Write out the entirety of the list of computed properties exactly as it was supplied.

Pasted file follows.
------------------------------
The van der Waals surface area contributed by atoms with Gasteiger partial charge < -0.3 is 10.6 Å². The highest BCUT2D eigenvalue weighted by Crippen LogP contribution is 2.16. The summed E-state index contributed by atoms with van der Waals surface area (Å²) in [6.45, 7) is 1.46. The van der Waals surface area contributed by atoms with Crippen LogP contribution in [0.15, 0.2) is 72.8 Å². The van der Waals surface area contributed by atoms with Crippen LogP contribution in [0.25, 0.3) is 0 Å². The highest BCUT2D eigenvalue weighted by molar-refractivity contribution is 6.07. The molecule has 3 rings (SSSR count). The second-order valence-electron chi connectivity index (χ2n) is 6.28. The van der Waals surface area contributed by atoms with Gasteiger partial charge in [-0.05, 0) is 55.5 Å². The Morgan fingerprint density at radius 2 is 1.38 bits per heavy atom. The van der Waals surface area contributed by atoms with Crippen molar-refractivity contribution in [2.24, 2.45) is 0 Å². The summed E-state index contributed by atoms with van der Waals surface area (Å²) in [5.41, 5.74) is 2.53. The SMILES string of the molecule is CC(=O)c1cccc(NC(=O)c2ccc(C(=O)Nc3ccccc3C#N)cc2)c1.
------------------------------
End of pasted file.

The van der Waals surface area contributed by atoms with Gasteiger partial charge < -0.3 is 10.6 Å². The highest BCUT2D eigenvalue weighted by Crippen LogP contribution is 2.16. The summed E-state index contributed by atoms with van der Waals surface area (Å²) in [6.45, 7) is 1.46. The van der Waals surface area contributed by atoms with Crippen LogP contribution in [0.15, 0.2) is 72.8 Å². The van der Waals surface area contributed by atoms with Crippen LogP contribution in [0.25, 0.3) is 0 Å². The highest BCUT2D eigenvalue weighted by molar-refractivity contribution is 6.07. The molecule has 3 rings (SSSR count). The second-order valence-electron chi connectivity index (χ2n) is 6.28. The van der Waals surface area contributed by atoms with Gasteiger partial charge in [-0.05, 0) is 55.5 Å². The Morgan fingerprint density at radius 2 is 1.38 bits per heavy atom. The van der Waals surface area contributed by atoms with Crippen molar-refractivity contribution in [2.24, 2.45) is 0 Å². The summed E-state index contributed by atoms with van der Waals surface area (Å²) in [5.41, 5.74) is 2.53. The SMILES string of the molecule is CC(=O)c1cccc(NC(=O)c2ccc(C(=O)Nc3ccccc3C#N)cc2)c1.